And while career ambition is a good and lofty thing to have, it isn’t the be all end all of what our brief lives in this world are to be about.  And while I believe it is perfectly fine to own things, we must never allow ourselves to be in the frame of mind that allows our things, our wealth, our material goods or even our physical bodies, to own us, to own our will, or to own our souls.  And I write this knowing that as the Apostle Paul wrote, I am certainly chief among sinners, for I have allowed all of these things, at one time or another, to own me.  

Planning on having a kid?  Kiss that perfect body and those nights out goodbye.
Planning on getting married?  You’re going to be sharing nearly every spare minute of your life with another person, forget about all those hours you’ve spending binge watching “House of Cards.”  Unless you’re marrying a fellow “House of Cards” fan, in which case, carry on.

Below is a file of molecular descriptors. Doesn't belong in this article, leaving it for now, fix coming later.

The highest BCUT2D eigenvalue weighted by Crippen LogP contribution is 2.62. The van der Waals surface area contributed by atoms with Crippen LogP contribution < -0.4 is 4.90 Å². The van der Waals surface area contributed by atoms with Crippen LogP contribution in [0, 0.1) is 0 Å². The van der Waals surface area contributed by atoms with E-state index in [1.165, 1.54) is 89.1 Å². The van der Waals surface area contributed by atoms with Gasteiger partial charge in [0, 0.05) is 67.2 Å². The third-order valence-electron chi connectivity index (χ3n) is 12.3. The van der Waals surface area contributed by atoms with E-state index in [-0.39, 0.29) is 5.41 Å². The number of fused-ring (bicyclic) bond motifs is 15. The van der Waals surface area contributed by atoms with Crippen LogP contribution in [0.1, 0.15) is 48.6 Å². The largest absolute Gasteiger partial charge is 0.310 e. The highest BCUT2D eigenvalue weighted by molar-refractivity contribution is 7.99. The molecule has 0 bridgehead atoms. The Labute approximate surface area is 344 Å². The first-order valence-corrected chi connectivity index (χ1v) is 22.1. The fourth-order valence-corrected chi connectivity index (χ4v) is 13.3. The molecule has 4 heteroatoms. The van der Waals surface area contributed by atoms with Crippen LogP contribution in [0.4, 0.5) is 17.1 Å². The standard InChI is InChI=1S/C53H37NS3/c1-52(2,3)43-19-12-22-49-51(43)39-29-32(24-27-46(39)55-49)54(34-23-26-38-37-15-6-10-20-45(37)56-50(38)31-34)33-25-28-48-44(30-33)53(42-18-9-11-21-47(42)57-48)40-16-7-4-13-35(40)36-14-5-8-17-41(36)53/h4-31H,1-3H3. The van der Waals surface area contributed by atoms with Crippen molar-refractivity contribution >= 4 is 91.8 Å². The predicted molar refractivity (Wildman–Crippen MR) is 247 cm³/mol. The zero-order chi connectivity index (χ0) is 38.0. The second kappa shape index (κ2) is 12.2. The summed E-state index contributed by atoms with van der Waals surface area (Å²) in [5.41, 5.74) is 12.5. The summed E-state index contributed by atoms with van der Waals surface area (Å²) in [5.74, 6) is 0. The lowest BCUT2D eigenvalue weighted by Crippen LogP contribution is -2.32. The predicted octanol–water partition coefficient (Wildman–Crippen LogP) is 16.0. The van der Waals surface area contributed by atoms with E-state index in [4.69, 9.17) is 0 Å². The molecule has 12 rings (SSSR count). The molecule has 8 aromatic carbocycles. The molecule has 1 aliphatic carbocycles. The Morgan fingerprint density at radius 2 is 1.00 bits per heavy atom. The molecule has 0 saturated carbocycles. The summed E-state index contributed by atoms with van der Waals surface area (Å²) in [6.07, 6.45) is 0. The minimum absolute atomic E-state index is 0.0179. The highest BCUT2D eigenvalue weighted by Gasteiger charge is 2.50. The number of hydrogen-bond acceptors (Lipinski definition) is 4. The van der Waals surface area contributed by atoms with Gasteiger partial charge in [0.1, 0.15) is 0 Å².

Friends coming over for dinner and drinks tonight?  Forget about working on that novel, pal.  There goes a life of fortune and fame.  

Yes, all that important work we should be doing to further ourselves, or hell, even those quite plans for relaxation we had planned, particularly important for a natural introvert like me (I’m very extroverted in my daily life, but it’s come with great practice over many years) go right out the window when the ones we love desire our time.  But last night, while I was sitting in my living room, accompanied by my several of my closest friends, it hit me.  I need not worry.  As long as I have these people, I’m already wealthy beyond measure.  Are they taking away from my productivity?  Yup.  Are they keeping me from my studies?  Yup.  Are they draggin’ me down?  Absolutely.  

But I wouldn’t have it any other way.  

Let us always be mindful of what is truly important and realize that if we aren’t living for love, then what’s the point, anyway?